Tasha Diamant is creating Performance Art / Activism
3

patrons

$26
per month
I've always been a hurtling earthling (which is my Instagram handle btw). In the sense of being on an incomprehensible, careening trajectory. For example, I was 15 when I slipped on a rock edge at Johnston Canyon, AB, and found myself, yes, hurtling down a treacherous waterfall. I remember grabbing a rock which came away from the edge and surrendering to a realization that I would die. I don't know how, but I landed in an eddy, unlike, I heard, others before me who also slid in. (There is a fence there now!)

In the sense of being a hurt-ling earthling: pain, extreme emotional pain, has been a constant in my life since adolescence.

This is from an unattributed social media post: "People who are spiritually minded tend to suffer more. Because their eyes are open to a world that is in need of repair. They have an increased ability to feel the emotions around them."

I've known for a very long time that I feel trauma on behalf of others. But that's not a "thing" in our culture so I've had to muddle through almost completely on my own.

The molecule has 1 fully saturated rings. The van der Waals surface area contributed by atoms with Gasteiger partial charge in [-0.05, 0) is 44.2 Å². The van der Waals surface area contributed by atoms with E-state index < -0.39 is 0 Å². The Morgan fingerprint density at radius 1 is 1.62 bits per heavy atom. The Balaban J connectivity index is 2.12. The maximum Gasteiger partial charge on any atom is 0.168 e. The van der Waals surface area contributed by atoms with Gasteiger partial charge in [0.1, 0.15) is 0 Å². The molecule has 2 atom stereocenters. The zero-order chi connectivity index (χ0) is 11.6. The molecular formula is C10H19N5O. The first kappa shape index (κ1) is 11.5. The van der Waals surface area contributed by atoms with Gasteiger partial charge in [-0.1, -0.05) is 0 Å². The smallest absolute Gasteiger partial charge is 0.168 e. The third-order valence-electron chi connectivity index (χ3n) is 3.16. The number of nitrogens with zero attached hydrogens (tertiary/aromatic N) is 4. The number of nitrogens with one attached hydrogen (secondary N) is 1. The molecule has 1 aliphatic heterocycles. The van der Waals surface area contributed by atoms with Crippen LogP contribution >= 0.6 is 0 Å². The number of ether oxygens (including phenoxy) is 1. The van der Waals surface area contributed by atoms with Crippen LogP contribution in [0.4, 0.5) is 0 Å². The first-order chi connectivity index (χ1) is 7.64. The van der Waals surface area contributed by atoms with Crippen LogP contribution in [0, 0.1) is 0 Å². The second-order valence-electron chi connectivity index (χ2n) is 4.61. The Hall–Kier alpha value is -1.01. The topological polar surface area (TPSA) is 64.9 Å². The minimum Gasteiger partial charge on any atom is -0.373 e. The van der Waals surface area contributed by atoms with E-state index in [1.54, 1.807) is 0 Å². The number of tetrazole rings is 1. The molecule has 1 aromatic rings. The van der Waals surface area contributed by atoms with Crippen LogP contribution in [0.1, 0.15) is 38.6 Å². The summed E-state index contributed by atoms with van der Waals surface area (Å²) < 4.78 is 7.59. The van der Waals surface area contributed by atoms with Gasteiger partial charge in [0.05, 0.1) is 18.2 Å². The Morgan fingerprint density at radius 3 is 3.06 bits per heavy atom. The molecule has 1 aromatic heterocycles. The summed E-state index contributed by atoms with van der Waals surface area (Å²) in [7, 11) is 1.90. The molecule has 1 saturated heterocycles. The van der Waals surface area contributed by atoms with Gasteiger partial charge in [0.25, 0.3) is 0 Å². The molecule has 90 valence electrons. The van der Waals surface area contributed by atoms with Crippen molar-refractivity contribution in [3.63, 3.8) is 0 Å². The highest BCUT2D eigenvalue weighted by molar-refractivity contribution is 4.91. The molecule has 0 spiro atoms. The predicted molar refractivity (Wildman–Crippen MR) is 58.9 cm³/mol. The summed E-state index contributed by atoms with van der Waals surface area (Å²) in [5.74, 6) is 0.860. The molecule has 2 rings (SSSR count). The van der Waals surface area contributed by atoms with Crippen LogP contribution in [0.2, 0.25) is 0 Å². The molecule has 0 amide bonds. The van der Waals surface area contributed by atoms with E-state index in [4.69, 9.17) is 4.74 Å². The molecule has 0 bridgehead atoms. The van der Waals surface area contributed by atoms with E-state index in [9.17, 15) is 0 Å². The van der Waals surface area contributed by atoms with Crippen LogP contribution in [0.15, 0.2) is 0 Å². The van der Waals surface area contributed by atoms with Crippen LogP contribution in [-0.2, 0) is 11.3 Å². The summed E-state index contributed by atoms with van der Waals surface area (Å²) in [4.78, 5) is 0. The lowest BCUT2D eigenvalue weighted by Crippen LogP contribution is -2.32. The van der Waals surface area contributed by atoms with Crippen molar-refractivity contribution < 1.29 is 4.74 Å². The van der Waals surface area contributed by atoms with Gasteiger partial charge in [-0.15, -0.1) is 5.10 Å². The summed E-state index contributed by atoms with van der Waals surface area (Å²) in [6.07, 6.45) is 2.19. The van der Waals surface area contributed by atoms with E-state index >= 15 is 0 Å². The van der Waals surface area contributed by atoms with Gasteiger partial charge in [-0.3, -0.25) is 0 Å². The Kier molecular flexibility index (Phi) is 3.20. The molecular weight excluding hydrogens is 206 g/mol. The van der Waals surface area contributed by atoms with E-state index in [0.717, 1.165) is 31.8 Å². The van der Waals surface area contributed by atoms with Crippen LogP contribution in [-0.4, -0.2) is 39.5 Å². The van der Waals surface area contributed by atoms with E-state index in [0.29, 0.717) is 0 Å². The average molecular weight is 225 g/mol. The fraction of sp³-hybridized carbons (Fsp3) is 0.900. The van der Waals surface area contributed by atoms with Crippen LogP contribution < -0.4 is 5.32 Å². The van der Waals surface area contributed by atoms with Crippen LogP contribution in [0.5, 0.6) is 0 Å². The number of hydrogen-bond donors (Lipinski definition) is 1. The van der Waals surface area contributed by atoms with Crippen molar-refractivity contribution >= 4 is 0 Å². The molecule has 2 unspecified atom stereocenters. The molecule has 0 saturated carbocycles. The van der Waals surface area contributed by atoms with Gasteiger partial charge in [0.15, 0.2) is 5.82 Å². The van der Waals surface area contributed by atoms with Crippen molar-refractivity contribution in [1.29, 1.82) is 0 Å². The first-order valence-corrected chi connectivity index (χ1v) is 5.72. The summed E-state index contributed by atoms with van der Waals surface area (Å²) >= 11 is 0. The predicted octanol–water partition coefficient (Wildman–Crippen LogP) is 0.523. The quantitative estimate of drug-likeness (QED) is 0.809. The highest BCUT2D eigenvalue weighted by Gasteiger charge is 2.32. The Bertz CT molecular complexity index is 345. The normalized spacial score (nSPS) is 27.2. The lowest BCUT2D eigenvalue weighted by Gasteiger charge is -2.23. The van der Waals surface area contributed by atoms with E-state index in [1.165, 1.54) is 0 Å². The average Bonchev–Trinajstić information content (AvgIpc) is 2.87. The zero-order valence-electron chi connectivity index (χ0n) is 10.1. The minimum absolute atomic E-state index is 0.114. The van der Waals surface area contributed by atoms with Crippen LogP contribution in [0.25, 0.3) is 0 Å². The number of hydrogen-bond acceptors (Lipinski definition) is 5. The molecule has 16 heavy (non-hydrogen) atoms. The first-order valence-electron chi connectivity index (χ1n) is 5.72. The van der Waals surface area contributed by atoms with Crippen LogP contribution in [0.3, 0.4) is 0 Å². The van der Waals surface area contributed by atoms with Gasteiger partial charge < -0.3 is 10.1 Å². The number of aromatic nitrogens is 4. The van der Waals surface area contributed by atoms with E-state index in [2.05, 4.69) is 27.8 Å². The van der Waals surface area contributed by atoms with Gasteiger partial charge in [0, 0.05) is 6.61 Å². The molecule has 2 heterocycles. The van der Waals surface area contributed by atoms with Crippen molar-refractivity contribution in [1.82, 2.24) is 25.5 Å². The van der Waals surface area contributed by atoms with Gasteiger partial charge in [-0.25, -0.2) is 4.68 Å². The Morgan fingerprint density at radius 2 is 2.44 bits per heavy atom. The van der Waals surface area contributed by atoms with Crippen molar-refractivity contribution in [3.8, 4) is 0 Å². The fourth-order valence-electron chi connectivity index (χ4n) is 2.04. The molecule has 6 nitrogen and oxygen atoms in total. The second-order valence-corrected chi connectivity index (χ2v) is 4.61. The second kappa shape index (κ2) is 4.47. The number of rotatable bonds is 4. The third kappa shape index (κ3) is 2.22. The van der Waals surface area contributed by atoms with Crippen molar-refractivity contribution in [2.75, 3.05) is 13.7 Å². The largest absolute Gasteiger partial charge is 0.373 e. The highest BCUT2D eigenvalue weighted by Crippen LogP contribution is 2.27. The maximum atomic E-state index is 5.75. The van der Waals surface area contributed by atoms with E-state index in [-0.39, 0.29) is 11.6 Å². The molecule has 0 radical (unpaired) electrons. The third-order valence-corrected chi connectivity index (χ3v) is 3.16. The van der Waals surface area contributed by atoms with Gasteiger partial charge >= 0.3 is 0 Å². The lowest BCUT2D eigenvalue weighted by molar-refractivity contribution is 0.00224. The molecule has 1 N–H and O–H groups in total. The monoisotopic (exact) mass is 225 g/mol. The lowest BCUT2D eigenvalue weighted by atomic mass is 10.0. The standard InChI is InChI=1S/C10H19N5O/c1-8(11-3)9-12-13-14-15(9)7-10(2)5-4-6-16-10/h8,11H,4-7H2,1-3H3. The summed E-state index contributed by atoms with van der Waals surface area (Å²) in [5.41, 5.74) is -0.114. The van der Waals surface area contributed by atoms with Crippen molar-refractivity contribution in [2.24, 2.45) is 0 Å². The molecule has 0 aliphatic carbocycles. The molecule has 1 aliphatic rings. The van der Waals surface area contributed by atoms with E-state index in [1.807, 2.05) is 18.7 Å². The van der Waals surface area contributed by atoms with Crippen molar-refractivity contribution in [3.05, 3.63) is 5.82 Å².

Motherhood sent me into the using the pain phase, the ongoing performance and activism work of the Human Body Project.

In a nutshell, I use my naked (or semi-naked) self and body to express and create space for vulnerability. (I'm doing more than one thing, of course, by showing up as I do. Layers. Tangents. Participation. Facilitation. Solidarity. Decolonization. Social justice. Indigenism. Feminism. Body image junk. Autoethnography. You name it.) I've done close to 100 performances since 2006. And in 2012 I started monthly actions (formerly known as Vulnerability Vigils) on the street. So that's close to 100 actions, as well.

I also use my privilege. I am a white, non-immigrant, educated, homed, safely married, well fed, financially stable Canadian woman who is able to do this kind of work without serious fear of abuse or incarceration. (I am frequently questioned by police but, although I have been put in handcuffs, I have never been arrested and the majority of my interactions with police and the public have been respectful.)

It is and has been very challenging. By embracing vulnerability (and, for me, its accompaniment, pain) as a concept and a reality in my art/activism I have generated more pain for myself. For me, the pain is about both living in a culture that denies its brutality and as a person revealing it--very impolite of me! The intensifying emotional pain I've experienced (not to mention ongoing physical issues such as Chronic Fatigue Syndrome and Stage 4 cancer) through doing the work of the last 12+ years has mostly been around diving into my culturally-embedded shame. Deep shame for feeling and acknowledging pain and vulnerability.

And it has been gratifying and empowering.